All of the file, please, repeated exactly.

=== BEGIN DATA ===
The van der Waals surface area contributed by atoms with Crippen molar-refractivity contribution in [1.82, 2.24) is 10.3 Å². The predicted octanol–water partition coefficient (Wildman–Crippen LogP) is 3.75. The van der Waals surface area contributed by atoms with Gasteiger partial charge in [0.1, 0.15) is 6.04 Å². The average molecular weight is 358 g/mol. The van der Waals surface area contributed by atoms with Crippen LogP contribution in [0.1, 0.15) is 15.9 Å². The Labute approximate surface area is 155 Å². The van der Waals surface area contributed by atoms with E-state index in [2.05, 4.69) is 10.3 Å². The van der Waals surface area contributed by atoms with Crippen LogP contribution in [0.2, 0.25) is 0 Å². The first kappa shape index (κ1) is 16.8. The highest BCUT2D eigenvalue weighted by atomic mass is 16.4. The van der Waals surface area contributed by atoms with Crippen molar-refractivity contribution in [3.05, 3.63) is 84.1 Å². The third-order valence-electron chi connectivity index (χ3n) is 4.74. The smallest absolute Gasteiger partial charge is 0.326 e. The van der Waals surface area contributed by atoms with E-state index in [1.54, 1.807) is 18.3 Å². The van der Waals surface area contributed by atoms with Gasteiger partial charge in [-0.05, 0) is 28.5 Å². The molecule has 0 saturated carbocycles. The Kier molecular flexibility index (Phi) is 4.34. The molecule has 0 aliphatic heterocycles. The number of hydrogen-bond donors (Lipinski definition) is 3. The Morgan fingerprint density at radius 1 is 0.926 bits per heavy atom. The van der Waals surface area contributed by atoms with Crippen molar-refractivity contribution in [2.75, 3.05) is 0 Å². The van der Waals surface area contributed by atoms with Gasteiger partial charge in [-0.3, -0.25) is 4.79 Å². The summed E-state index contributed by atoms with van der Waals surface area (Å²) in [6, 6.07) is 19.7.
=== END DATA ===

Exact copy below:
The van der Waals surface area contributed by atoms with Crippen molar-refractivity contribution in [1.82, 2.24) is 10.3 Å². The predicted octanol–water partition coefficient (Wildman–Crippen LogP) is 3.75. The van der Waals surface area contributed by atoms with Gasteiger partial charge in [0.1, 0.15) is 6.04 Å². The average molecular weight is 358 g/mol. The van der Waals surface area contributed by atoms with Crippen LogP contribution in [0.1, 0.15) is 15.9 Å². The Labute approximate surface area is 155 Å². The van der Waals surface area contributed by atoms with E-state index in [2.05, 4.69) is 10.3 Å². The van der Waals surface area contributed by atoms with Crippen LogP contribution in [0.2, 0.25) is 0 Å². The first kappa shape index (κ1) is 16.8. The highest BCUT2D eigenvalue weighted by atomic mass is 16.4. The van der Waals surface area contributed by atoms with Crippen molar-refractivity contribution in [3.05, 3.63) is 84.1 Å². The third-order valence-electron chi connectivity index (χ3n) is 4.74. The smallest absolute Gasteiger partial charge is 0.326 e. The van der Waals surface area contributed by atoms with E-state index in [1.54, 1.807) is 18.3 Å². The van der Waals surface area contributed by atoms with Gasteiger partial charge in [-0.05, 0) is 28.5 Å². The molecule has 0 saturated carbocycles. The Kier molecular flexibility index (Phi) is 4.34. The molecule has 0 aliphatic heterocycles. The number of hydrogen-bond donors (Lipinski definition) is 3. The Morgan fingerprint density at radius 1 is 0.926 bits per heavy atom. The van der Waals surface area contributed by atoms with Crippen molar-refractivity contribution in [2.75, 3.05) is 0 Å². The van der Waals surface area contributed by atoms with Gasteiger partial charge in [-0.3, -0.25) is 4.79 Å². The summed E-state index contributed by atoms with van der Waals surface area (Å²) in [6, 6.07) is 19.7.